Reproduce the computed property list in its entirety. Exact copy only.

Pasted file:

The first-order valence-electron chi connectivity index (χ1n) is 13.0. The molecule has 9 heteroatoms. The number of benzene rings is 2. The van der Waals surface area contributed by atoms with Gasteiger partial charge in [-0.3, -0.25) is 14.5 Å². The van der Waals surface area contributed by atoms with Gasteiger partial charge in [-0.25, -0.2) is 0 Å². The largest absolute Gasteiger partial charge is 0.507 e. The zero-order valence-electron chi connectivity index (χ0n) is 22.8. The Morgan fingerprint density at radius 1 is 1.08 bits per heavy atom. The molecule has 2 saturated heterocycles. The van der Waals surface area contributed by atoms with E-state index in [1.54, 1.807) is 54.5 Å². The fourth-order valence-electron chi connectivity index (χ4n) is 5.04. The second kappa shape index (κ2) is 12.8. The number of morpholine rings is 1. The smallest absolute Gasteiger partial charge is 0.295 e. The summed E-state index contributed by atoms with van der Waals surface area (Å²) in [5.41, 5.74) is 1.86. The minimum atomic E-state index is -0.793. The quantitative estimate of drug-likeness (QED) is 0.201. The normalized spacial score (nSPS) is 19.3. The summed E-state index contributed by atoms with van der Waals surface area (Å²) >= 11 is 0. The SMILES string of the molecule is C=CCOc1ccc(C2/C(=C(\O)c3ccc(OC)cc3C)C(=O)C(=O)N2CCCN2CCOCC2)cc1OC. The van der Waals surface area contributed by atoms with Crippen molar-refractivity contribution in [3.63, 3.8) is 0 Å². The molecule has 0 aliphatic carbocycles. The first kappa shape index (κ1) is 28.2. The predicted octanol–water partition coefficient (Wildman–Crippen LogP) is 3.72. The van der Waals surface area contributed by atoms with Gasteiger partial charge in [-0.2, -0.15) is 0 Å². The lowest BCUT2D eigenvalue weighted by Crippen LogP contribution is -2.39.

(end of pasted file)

The first-order valence-electron chi connectivity index (χ1n) is 13.0. The molecule has 9 heteroatoms. The number of benzene rings is 2. The van der Waals surface area contributed by atoms with Gasteiger partial charge in [-0.3, -0.25) is 14.5 Å². The van der Waals surface area contributed by atoms with Gasteiger partial charge in [-0.25, -0.2) is 0 Å². The largest absolute Gasteiger partial charge is 0.507 e. The zero-order valence-electron chi connectivity index (χ0n) is 22.8. The Morgan fingerprint density at radius 1 is 1.08 bits per heavy atom. The molecule has 2 saturated heterocycles. The van der Waals surface area contributed by atoms with E-state index in [1.54, 1.807) is 54.5 Å². The fourth-order valence-electron chi connectivity index (χ4n) is 5.04. The second kappa shape index (κ2) is 12.8. The number of morpholine rings is 1. The smallest absolute Gasteiger partial charge is 0.295 e. The summed E-state index contributed by atoms with van der Waals surface area (Å²) in [5.41, 5.74) is 1.86. The minimum atomic E-state index is -0.793. The quantitative estimate of drug-likeness (QED) is 0.201. The normalized spacial score (nSPS) is 19.3. The summed E-state index contributed by atoms with van der Waals surface area (Å²) >= 11 is 0. The SMILES string of the molecule is C=CCOc1ccc(C2/C(=C(\O)c3ccc(OC)cc3C)C(=O)C(=O)N2CCCN2CCOCC2)cc1OC. The van der Waals surface area contributed by atoms with Crippen molar-refractivity contribution in [3.63, 3.8) is 0 Å². The molecule has 0 aliphatic carbocycles. The first kappa shape index (κ1) is 28.2. The predicted octanol–water partition coefficient (Wildman–Crippen LogP) is 3.72. The van der Waals surface area contributed by atoms with Gasteiger partial charge in [-0.2, -0.15) is 0 Å². The lowest BCUT2D eigenvalue weighted by Crippen LogP contribution is -2.39.